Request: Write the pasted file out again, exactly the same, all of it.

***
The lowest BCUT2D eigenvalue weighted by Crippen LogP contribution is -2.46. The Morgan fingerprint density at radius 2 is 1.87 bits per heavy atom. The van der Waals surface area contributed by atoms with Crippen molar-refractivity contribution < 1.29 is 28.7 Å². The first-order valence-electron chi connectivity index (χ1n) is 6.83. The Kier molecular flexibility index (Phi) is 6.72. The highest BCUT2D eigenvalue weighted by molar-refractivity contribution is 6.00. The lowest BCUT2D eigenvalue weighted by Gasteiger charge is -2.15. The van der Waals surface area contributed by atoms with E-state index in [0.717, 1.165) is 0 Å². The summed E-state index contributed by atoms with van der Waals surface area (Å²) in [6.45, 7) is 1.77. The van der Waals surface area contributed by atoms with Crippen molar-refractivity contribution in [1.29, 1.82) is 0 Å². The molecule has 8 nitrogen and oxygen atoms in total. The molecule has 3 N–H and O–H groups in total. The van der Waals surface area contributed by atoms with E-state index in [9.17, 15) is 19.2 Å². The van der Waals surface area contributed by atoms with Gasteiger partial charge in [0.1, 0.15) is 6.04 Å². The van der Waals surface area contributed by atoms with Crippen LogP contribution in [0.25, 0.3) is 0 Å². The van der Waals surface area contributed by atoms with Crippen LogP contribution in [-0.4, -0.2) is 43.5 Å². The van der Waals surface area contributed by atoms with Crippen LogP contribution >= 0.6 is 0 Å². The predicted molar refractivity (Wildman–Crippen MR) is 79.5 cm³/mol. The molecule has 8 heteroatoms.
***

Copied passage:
The lowest BCUT2D eigenvalue weighted by Crippen LogP contribution is -2.46. The Morgan fingerprint density at radius 2 is 1.87 bits per heavy atom. The van der Waals surface area contributed by atoms with Crippen molar-refractivity contribution < 1.29 is 28.7 Å². The first-order valence-electron chi connectivity index (χ1n) is 6.83. The Kier molecular flexibility index (Phi) is 6.72. The highest BCUT2D eigenvalue weighted by molar-refractivity contribution is 6.00. The lowest BCUT2D eigenvalue weighted by Gasteiger charge is -2.15. The van der Waals surface area contributed by atoms with E-state index in [0.717, 1.165) is 0 Å². The summed E-state index contributed by atoms with van der Waals surface area (Å²) in [6.45, 7) is 1.77. The van der Waals surface area contributed by atoms with Crippen molar-refractivity contribution in [1.29, 1.82) is 0 Å². The molecule has 8 nitrogen and oxygen atoms in total. The molecule has 3 N–H and O–H groups in total. The van der Waals surface area contributed by atoms with E-state index in [9.17, 15) is 19.2 Å². The van der Waals surface area contributed by atoms with Gasteiger partial charge in [0.1, 0.15) is 6.04 Å². The van der Waals surface area contributed by atoms with Crippen LogP contribution in [0.25, 0.3) is 0 Å². The van der Waals surface area contributed by atoms with Crippen LogP contribution in [-0.4, -0.2) is 43.5 Å². The van der Waals surface area contributed by atoms with Crippen LogP contribution >= 0.6 is 0 Å². The predicted molar refractivity (Wildman–Crippen MR) is 79.5 cm³/mol. The molecule has 8 heteroatoms.